April 9, 2013

Psychic harm

Filed under: Law, Liberty — Tags: , , , , , — Nicholas @ 10:16

David Friedman comments on a controversial blog post by Steve Landsburg:

Steve Landsburg’s piece [link], responding in part to the Steubenville rape case, makes the same argument from the other side. We — at least Steve (and I) — don’t feel that the argument for banning pornography or contraception is a legitimate one. Our reason is that the “harm” in those cases is purely subjective — I haven’t actually done anything to you, so your unhappiness at my self-regarding behavior is your problem, not mine, and you have no right to use the legal system to make me conform to your wishes. And even if you argue that I have done something to you — acted in a way that resulted in your knowing what I was doing, knowledge that pained you — that doesn’t count, because “knowledge that pains you” isn’t injury in the same sense as causing you to get cancer is.

Which gets us to the part of Steve’s post that gives lots of people reason, or excuse, to attack him. Suppose an unconscious woman is raped in a way that results in no injury — in the Steubenville case, “rape” actually consisted of digital penetration. She only finds out it happened several days later, at which point the harm is purely subjective, consists of her being offended at the knowledge that it happened. Why is this different from the subjective harm suffered by the person offended at someone else reading pornography? It feels different — to me and obviously, from his post, to Steve. But is it different, and if so why?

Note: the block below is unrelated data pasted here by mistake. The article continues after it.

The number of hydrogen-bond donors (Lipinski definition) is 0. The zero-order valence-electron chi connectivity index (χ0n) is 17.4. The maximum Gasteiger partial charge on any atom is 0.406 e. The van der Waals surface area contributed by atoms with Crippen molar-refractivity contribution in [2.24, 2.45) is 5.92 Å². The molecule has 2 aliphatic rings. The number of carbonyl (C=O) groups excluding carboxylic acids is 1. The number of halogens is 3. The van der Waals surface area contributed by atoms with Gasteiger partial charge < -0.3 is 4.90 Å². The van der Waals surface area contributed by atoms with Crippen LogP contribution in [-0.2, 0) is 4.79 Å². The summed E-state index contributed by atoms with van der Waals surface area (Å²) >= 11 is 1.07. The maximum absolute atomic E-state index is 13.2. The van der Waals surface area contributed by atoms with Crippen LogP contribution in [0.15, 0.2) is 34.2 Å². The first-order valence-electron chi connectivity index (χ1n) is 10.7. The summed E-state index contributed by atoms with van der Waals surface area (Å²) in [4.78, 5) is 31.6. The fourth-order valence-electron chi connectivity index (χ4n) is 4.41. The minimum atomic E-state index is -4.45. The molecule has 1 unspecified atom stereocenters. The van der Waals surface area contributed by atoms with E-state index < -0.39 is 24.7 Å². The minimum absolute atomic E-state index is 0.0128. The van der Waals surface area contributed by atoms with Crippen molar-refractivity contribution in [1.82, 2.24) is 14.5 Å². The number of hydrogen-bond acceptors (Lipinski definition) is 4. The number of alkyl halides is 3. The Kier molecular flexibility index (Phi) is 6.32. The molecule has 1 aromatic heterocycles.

That, it seems to me, is an interesting question, one relevant to both law and morality. It is ultimately the same question raised by Bork, although from the other side. Bork was arguing that the harm caused by the use of contraception and the harm caused by air pollution were ultimately of the same sort, that it was legitimate to ban pollution hence legitimate to ban contraception — his article was in part an attack on Griswold v. Connecticut, the Supreme Court case that legalized contraception, a fact I had forgotten when I started writing this post. Landsburg is arguing that rape that does only subjective harm is of the same sort as reading pornography that does only subjective harm (unlike Bork, it isn’t clear that he is thinks his argument is right, only that he thinks it interesting), that it is not legitimate to ban the reading of pornography hence not legitimate to ban that particular sort of rape.

I agree with both Bork and Landsburg that there is a real puzzle in our response to the legal (and moral) issues they raise. Hence I disagree with the various commenters whose response to the Landsburg piece was that it showed he was crazy, evil, or both.

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